When Duke Energy closed on its $18 billion buyout of Progress Energy last week, it became the largest U.S. power company with 7.1 million electricity customers in North Carolina, South Carolina, Florida, Indiana, Kentucky and Ohio, and 57,000 megawatts of generating capacity.
In a surprise move, though, Duke Energy said that Progress Energy CEO Bill Johnson had resigned and would not be taking the top job at the combined company as had been previously planned. Instead, Duke Energy CEO Jim Rogers, 64, will become CEO of the combined company while remaining chairman, the company said. Duke said the resignation of Johnson, 58, was by "mutual agreement."
“This is lousy corporate governance and it has very real consequences,” said Jim Cramer on CNBC’s “Mad Money,” noting that Standard & Poor’s may cut Duke’s credit rating over the “management bait-and-switch” while the both the North Carolina Utilities Commission and North Carolina Attorney General’s Office have opened an investigation.
“I’m outraged by what happened here,” Cramer said. “It’s horrendous, a total travesty, an example of the worst governance and I’m calling for investigations.”
That said, Cramer still likes Duke Energy’s stock. Despite the scandal, he thinks Duke Energy’s stock is worth owning. After all, the Charlotte, N.C.-based company offers “domestic security,” meaning it has zero exposure to Europe and its ongoing debt crisis. As avid “Mad Money” viewers know, Cramer has been recommending a lot of stocks that sport “domestic security” lately and he thinks Duke Energy fits the bill.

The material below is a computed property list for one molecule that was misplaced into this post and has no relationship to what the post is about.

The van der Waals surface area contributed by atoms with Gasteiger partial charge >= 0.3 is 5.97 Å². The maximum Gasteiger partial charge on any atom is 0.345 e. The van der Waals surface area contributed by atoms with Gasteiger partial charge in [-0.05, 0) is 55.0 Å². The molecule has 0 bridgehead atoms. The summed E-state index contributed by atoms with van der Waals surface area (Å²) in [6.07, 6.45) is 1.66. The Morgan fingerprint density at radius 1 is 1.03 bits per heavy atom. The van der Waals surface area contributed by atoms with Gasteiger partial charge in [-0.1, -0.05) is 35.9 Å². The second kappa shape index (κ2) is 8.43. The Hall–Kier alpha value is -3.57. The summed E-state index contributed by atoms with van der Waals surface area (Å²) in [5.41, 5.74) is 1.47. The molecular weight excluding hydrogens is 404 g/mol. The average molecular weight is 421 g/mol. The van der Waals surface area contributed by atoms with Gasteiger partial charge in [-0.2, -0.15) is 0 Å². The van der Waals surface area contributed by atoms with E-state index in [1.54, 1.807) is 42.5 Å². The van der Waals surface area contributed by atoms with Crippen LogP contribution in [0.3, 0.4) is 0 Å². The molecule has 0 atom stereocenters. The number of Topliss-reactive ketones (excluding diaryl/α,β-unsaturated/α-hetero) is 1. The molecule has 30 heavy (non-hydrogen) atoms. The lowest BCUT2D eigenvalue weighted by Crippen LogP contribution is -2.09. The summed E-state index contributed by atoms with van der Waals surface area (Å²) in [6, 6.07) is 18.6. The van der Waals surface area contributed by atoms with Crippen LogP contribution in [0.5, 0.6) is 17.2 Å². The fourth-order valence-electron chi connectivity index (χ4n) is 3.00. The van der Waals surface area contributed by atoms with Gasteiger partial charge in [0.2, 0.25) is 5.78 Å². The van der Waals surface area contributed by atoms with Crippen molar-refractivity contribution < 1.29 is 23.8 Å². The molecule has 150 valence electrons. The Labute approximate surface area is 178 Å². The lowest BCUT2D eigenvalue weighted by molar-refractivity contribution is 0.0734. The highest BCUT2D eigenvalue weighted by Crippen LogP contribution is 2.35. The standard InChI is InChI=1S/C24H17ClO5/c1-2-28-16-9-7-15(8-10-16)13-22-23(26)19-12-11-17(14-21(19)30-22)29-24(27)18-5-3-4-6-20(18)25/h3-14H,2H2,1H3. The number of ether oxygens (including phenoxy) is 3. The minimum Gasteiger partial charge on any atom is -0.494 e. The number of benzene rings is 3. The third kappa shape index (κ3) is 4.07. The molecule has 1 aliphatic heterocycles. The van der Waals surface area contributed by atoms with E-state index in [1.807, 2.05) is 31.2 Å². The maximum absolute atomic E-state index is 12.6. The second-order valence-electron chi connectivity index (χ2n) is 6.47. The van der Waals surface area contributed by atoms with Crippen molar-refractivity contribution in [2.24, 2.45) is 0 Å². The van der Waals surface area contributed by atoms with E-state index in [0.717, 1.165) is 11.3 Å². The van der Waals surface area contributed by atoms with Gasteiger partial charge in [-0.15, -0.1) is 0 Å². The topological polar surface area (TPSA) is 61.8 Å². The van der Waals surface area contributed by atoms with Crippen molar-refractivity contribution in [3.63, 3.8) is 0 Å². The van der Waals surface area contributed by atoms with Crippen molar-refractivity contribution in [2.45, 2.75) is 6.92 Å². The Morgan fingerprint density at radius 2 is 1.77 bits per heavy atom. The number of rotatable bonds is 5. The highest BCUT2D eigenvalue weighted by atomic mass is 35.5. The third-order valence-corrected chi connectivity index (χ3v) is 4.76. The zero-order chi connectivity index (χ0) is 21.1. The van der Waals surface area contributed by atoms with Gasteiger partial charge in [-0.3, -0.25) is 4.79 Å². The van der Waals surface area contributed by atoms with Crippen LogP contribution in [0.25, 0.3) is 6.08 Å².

“When it comes to businesses that are all domestic, it doesn’t get any better than the utilities,” Cramer said. “When you have a worldwide economic slowdown, utilities will outperform and Duke is now the biggest utility in the United States.”
While Duke’s corporate governance issues don’t exactly inspire confidence, Cramer suggested it might not be so bad because “utilities pretty much run themselves.” Besides, Cramer said he’s happy with Rogers as CEO because, in his opinion, he’s proved himself to be a strong leader with a stellar track record. Since Rogers took the helm of Duke in 2006, its stock has provided an 88 percent return including reinvested dividends, which is much more than what the S&P 500 managed over the same time.
To Cramer, Duke Energy has a “nice, safe, consistent” business model with a stock that pays a juicy 4.6 percent dividend yield. So while Cramer is outraged at the CEO switcheroo, he doesn’t think it’s any reason to sell the stock.
Read on for Cramer’s 10 Stocks You Might Have Overlooked
—Reuters contributed to this report
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